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Prokofiev: Symphony No. 5/Piano Concerto No. 3
Denis Matsuev, piano
Mariinsky Orchestra/Valery Gergiev
Mariinsky Label SACD MARO549 (70:38)
Valery Gergiev is a notorious workaholic. Virtually every day of the year he is somewhere on the planet conducting a concert or an opera performance. That is impressive enough, but in recent months he has also had to find time to fit in a daily dose of tap dancing. One month it concerns the Russian invasion of Georgia, the next month the Russian anti-gay policies, and then the invasion and annexation of Crimea. Vladimir Putin’s current meddling in eastern Ukraine is now at the top of the list. On all these issues Gergiev has expressed support for his fearless leader – and this is where the tap dancing comes in – and in response faces a constant barrage of questions and criticism from the Western press.
In 2015 Gergiev succeeds the late Lorin Maazel as music director of the Munich Philharmonic and already he has been called on the carpet in Munich to explain himself. It would be no surprise to anyone if Gergiev is forced to withdraw from this position even before he takes it up. It is all very well for him to claim that music is music and politics is politics. But that doesn’t quite cut it for a man in his position. It is well-known that Putin has been one of Gergiev’s great benefactors since Putin was Mayor of St. Petersburg. And it is no coincidence that Gergiev gets everything he wants for the Mariinsky Theatre. It should also be understood that Gergiev gets star treatment not just for waving his arms and keeping his mouth shut. In today’s Russia Putin’s friends are required to be proactively supportive of their famously shirtless President or Prime Minister or whatever he chooses to call himself this year.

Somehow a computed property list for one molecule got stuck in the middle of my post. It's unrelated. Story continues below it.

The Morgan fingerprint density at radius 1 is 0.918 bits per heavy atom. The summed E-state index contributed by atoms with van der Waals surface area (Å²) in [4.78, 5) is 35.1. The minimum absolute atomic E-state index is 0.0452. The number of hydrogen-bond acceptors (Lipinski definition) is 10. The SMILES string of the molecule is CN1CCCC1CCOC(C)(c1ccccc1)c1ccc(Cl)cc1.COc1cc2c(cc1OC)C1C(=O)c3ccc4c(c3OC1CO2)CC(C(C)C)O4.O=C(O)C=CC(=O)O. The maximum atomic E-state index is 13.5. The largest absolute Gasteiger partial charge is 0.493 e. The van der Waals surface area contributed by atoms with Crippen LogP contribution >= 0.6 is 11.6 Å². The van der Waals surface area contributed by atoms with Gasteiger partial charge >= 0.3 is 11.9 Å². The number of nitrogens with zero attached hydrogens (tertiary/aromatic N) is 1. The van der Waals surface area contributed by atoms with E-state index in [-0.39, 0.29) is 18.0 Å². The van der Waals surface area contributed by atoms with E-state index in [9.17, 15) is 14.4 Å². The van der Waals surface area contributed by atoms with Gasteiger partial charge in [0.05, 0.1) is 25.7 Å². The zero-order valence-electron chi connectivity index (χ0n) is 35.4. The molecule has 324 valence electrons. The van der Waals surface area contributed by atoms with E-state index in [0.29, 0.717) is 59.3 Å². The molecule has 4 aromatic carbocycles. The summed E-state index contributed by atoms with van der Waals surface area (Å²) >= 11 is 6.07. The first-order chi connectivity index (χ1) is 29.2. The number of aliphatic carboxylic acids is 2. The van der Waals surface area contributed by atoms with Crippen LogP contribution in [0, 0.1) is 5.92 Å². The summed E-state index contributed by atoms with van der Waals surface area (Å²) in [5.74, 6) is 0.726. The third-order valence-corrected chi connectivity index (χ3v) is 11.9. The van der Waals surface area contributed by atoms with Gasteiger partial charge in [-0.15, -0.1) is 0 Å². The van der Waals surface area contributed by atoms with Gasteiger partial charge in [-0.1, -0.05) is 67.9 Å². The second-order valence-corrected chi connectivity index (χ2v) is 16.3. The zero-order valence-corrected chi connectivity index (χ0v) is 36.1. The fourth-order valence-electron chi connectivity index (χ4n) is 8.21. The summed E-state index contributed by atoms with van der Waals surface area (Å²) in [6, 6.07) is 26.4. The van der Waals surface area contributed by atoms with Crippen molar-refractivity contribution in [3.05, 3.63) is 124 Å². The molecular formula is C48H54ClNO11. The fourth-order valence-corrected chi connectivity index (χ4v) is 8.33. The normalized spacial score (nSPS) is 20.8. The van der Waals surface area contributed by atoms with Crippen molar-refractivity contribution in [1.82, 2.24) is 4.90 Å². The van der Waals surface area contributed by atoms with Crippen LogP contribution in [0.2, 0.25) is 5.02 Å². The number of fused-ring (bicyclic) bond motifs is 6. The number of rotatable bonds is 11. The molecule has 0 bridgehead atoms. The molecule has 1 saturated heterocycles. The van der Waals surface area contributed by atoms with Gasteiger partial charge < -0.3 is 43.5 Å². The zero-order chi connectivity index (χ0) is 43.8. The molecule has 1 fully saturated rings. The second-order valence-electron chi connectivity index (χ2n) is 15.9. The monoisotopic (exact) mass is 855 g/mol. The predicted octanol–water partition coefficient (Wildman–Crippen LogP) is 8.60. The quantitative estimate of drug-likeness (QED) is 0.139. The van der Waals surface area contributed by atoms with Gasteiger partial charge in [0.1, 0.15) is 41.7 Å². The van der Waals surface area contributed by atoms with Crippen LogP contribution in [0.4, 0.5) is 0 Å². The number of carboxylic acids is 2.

Let’s be absolutely clear about this: Vladimir Putin is an international criminal doing everything he can to precipitate World War III. Surely even the indefatigable Valery Gergiev will tire of the tap dancing required to protect his empire and keep on the right side of this bully.
Having said all that how does Gergiev conduct Prokofiev’s Fifth Symphony? In a word, magnificently. This is a performance that captures all the power and beauty of the symphony, not to mention the myriad colours that the composer created in what is arguably his finest work. Gergiev also adds to the coruscating abrasiveness of the piece by bringing to the fore virtually every dissonance.
For the most part Gergiev avoids exaggeration of any kind, but I did find the tempo for the Adagio dangerously slow. And likewise, the tempo for the second movement bordering on manic.
What makes this performance such an overwhelming experience is the quality of the recording. This is a Super Audio CD (SACD) and it shows. The climaxes in the first and third movements are guaranteed lease-breakers for apartment dwellers. The visceral impact of the percussion is astonishing. Incidentally, this recording was made at the Moscow Conservatoire and not at the orchestra’s home hall in St. Petersburg.
The Symphony No. 5 is coupled with the Piano Concerto No. 3 with Denis Matsuev, the winner of the 11th International Tchaikovsky Competition in 1998, as soloist. The first movement comes off as nothing short of a juggernaut. Again, Gergiev emphasizes the composer’s abrasive side and Matsuev does everything he can to beat the piano to a pulp. The performance has energy and power but for sheer dexterity and musicality it doesn’t come close to the classic Argerich-Abbado recording with the Berlin Philharmonic.
Paul E. Robinson